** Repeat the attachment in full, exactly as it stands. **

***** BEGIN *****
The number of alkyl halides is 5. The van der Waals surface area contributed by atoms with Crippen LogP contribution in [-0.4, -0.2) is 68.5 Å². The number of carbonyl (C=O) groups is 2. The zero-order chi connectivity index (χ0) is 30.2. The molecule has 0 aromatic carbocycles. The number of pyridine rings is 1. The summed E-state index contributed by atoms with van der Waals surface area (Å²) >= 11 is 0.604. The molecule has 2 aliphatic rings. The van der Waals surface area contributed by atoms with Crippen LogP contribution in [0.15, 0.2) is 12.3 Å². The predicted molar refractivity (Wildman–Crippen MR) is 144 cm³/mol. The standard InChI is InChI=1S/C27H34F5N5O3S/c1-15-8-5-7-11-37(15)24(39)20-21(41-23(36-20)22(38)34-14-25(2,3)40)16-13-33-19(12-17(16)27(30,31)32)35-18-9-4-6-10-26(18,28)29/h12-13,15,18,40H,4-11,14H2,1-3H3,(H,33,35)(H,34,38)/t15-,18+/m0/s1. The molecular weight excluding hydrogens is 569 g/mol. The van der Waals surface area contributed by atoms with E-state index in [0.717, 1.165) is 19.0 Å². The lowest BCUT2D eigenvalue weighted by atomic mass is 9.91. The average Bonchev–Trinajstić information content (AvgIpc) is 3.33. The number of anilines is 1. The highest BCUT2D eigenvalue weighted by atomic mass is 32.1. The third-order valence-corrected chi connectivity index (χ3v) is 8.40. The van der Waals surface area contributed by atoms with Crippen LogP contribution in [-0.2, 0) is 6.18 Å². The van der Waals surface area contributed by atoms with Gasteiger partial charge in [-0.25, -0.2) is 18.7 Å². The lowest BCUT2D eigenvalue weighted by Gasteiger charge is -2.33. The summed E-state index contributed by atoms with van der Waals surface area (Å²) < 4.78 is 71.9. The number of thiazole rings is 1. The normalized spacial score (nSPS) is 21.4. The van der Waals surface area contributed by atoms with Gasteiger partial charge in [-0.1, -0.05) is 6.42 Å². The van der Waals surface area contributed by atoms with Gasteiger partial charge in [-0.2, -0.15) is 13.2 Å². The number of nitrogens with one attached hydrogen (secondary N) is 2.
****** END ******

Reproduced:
The number of alkyl halides is 5. The van der Waals surface area contributed by atoms with Crippen LogP contribution in [-0.4, -0.2) is 68.5 Å². The number of carbonyl (C=O) groups is 2. The zero-order chi connectivity index (χ0) is 30.2. The molecule has 0 aromatic carbocycles. The number of pyridine rings is 1. The summed E-state index contributed by atoms with van der Waals surface area (Å²) >= 11 is 0.604. The molecule has 2 aliphatic rings. The van der Waals surface area contributed by atoms with Crippen LogP contribution in [0.15, 0.2) is 12.3 Å². The predicted molar refractivity (Wildman–Crippen MR) is 144 cm³/mol. The standard InChI is InChI=1S/C27H34F5N5O3S/c1-15-8-5-7-11-37(15)24(39)20-21(41-23(36-20)22(38)34-14-25(2,3)40)16-13-33-19(12-17(16)27(30,31)32)35-18-9-4-6-10-26(18,28)29/h12-13,15,18,40H,4-11,14H2,1-3H3,(H,33,35)(H,34,38)/t15-,18+/m0/s1. The molecular weight excluding hydrogens is 569 g/mol. The van der Waals surface area contributed by atoms with E-state index in [0.717, 1.165) is 19.0 Å². The lowest BCUT2D eigenvalue weighted by atomic mass is 9.91. The average Bonchev–Trinajstić information content (AvgIpc) is 3.33. The number of anilines is 1. The highest BCUT2D eigenvalue weighted by atomic mass is 32.1. The third-order valence-corrected chi connectivity index (χ3v) is 8.40. The van der Waals surface area contributed by atoms with Crippen LogP contribution in [-0.2, 0) is 6.18 Å². The van der Waals surface area contributed by atoms with Gasteiger partial charge in [-0.25, -0.2) is 18.7 Å². The lowest BCUT2D eigenvalue weighted by Gasteiger charge is -2.33. The summed E-state index contributed by atoms with van der Waals surface area (Å²) < 4.78 is 71.9. The number of thiazole rings is 1. The normalized spacial score (nSPS) is 21.4. The van der Waals surface area contributed by atoms with Gasteiger partial charge in [-0.1, -0.05) is 6.42 Å². The van der Waals surface area contributed by atoms with Gasteiger partial charge in [-0.2, -0.15) is 13.2 Å². The number of nitrogens with one attached hydrogen (secondary N) is 2.